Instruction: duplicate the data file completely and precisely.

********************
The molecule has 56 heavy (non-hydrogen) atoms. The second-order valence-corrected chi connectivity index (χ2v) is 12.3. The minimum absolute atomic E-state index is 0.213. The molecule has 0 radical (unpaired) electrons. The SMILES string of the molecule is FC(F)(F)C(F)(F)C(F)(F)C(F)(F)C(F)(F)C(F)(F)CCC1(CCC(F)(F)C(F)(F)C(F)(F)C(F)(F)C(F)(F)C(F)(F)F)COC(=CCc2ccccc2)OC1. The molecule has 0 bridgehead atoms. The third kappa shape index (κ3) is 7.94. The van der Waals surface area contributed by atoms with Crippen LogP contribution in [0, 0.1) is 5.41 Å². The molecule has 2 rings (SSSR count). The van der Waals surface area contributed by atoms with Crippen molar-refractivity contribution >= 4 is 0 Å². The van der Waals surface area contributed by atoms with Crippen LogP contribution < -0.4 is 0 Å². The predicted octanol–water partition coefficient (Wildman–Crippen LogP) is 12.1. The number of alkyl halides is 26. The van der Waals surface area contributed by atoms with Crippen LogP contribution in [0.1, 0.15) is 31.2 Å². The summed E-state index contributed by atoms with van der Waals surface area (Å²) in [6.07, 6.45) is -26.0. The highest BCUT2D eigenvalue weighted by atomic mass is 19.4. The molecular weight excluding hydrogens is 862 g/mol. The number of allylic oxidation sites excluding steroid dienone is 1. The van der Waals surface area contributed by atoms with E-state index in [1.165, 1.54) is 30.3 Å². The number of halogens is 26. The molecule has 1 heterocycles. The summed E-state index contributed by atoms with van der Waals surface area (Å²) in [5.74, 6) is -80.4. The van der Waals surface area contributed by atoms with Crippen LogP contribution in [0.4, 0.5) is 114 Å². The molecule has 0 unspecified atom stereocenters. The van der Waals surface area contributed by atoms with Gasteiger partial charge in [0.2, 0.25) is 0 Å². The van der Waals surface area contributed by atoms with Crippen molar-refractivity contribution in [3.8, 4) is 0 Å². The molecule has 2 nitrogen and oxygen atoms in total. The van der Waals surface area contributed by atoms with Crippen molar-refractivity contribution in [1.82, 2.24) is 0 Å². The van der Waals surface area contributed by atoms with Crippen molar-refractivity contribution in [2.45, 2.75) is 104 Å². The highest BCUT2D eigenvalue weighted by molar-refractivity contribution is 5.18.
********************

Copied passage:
The molecule has 56 heavy (non-hydrogen) atoms. The second-order valence-corrected chi connectivity index (χ2v) is 12.3. The minimum absolute atomic E-state index is 0.213. The molecule has 0 radical (unpaired) electrons. The SMILES string of the molecule is FC(F)(F)C(F)(F)C(F)(F)C(F)(F)C(F)(F)C(F)(F)CCC1(CCC(F)(F)C(F)(F)C(F)(F)C(F)(F)C(F)(F)C(F)(F)F)COC(=CCc2ccccc2)OC1. The molecule has 0 bridgehead atoms. The third kappa shape index (κ3) is 7.94. The van der Waals surface area contributed by atoms with Crippen LogP contribution in [0, 0.1) is 5.41 Å². The molecule has 2 rings (SSSR count). The van der Waals surface area contributed by atoms with Crippen molar-refractivity contribution >= 4 is 0 Å². The van der Waals surface area contributed by atoms with Crippen LogP contribution < -0.4 is 0 Å². The predicted octanol–water partition coefficient (Wildman–Crippen LogP) is 12.1. The number of alkyl halides is 26. The van der Waals surface area contributed by atoms with Crippen LogP contribution in [0.1, 0.15) is 31.2 Å². The summed E-state index contributed by atoms with van der Waals surface area (Å²) in [6.07, 6.45) is -26.0. The highest BCUT2D eigenvalue weighted by atomic mass is 19.4. The molecular weight excluding hydrogens is 862 g/mol. The number of allylic oxidation sites excluding steroid dienone is 1. The van der Waals surface area contributed by atoms with E-state index in [1.165, 1.54) is 30.3 Å². The number of halogens is 26. The molecule has 1 heterocycles. The summed E-state index contributed by atoms with van der Waals surface area (Å²) in [5.74, 6) is -80.4. The van der Waals surface area contributed by atoms with Crippen LogP contribution in [0.4, 0.5) is 114 Å². The molecule has 0 unspecified atom stereocenters. The van der Waals surface area contributed by atoms with Gasteiger partial charge in [0.2, 0.25) is 0 Å². The van der Waals surface area contributed by atoms with Crippen molar-refractivity contribution in [3.8, 4) is 0 Å². The molecule has 2 nitrogen and oxygen atoms in total. The van der Waals surface area contributed by atoms with Crippen molar-refractivity contribution in [1.82, 2.24) is 0 Å². The van der Waals surface area contributed by atoms with Crippen molar-refractivity contribution in [2.45, 2.75) is 104 Å². The highest BCUT2D eigenvalue weighted by molar-refractivity contribution is 5.18.